by Jonathan Berr | October 19, 2012 7:30 am
Apollo Group (NASDAQ:APOL), the largest for-profit college chain, and rivals such as Devry (NYSE:DV) and ITT Educational Services (NYSE:ESI) aren’t value traps for investors. They’re death traps.
The industry is reeling from a combination of increased regulatory oversight, shifting demographic trends and slackening demand for job training as the U.S. economy improves. None of these companies seems better suited to weather the downturn than any other. Trends are that bad.
Consider these depressing data points. Enrollment at for-profit institutions has slumped for six straight quarters, and demand for online education is starting to slow. One recent study found that more than 6.1 million students took at least one online class during the fall of 2010. While that represents a 10.1% increase, it’s the smallest rise since 2006.
Enrollment growth at community colleges, a lower-cost alternative to for-profit schools, is slowing as well after spiking more than 20% between 2007 and 2011, according to the American Association of Community Colleges.
“Education stocks are like an auto accident on the interstate … you know you shouldn’t slow down to look, but you can’t help yourself,” writes Piper Jaffray analyst Peter Appert in a note to investors. “Value investors have been tempted multiple times in the past year to call a bottom in the education sector based on historically low multiples, generally strong balance sheets, and the prospect of improving enrollment trends any quarter now. Each time the call has been made, it has been wrong.”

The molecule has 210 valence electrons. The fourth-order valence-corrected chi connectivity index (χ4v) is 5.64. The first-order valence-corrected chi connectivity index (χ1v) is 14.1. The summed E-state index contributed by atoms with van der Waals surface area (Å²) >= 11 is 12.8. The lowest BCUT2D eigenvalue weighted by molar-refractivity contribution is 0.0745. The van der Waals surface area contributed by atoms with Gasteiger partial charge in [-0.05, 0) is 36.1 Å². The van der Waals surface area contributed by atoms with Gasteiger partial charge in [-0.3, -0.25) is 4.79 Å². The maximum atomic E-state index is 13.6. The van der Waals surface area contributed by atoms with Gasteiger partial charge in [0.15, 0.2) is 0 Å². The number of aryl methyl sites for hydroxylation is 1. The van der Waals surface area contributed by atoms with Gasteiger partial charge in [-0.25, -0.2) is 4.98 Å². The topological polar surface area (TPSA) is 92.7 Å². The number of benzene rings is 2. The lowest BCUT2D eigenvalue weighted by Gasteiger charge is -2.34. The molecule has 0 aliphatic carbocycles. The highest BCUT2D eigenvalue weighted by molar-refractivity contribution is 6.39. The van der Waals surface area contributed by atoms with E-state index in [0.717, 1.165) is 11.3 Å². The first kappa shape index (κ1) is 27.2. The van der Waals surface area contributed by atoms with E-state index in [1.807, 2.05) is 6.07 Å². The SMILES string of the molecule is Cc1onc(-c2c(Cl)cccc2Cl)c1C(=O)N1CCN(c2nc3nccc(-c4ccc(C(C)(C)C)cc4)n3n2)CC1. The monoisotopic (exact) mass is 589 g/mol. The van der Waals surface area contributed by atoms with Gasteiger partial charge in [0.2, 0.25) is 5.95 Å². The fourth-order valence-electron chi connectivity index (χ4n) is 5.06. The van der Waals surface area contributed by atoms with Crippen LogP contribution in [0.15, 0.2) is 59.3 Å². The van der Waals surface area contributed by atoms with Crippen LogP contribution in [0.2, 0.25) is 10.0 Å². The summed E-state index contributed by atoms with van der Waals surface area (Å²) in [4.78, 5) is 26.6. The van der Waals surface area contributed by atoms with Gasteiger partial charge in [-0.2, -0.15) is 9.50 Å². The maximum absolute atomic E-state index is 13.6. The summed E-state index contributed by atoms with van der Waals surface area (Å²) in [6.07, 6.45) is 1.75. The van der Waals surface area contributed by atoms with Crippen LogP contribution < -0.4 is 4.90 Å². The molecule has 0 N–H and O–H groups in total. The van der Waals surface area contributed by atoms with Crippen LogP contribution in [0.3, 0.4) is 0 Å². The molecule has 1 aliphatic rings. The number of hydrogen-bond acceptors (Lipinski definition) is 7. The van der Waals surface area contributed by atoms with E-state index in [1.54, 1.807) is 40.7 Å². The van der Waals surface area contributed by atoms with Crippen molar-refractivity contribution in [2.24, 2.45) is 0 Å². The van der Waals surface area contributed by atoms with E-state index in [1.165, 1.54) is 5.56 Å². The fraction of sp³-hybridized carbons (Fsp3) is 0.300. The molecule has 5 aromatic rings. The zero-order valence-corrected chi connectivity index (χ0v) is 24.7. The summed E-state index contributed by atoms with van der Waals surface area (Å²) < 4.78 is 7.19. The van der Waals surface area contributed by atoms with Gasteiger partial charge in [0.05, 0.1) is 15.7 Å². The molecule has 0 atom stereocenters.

For-profit schools have a huge image problem. Various media reports have accused the industry of preying on vulnerable students by charging them exorbitant tuition to train for careers that don’t pay enough money to enable students to pay back their loans.
A report released this summer by Sen. Tom Harkin (D-Iowa) found that through federal student loans, taxpayers spent $32 billion in the most recent year on companies that operate for-profit colleges. Most students leave without graduating. The bad publicity, which the industry argues is unfair, is also helping drive away students.
Take Apollo, the parent of the University of Phoenix. In fiscal 2012, average degree-program enrollment fell 14.8%. Its plan to shutter 115 locations and fire 800 workers is hardly a shock. Total student enrollment at ITT Educational Services dropped 15.7%. The picture was the same at DeVry, where the total number of online undergraduate and graduate course takers in the May session fell 11.6%.
One potential silver lining for investors could be that the declining stock prices may lead to a wave of industry consolidation. Some private equity players may be drawn to the sector because these companies produce impressive cash flow and have modest capital spending requirements, according to Appert.
The industry, though, has got to do a better job rooting out bad actors if it hopes to attract attention from investors.
Jonathan Berr does not own shares of the listed stocks. Follow him on Twitter @jdberr
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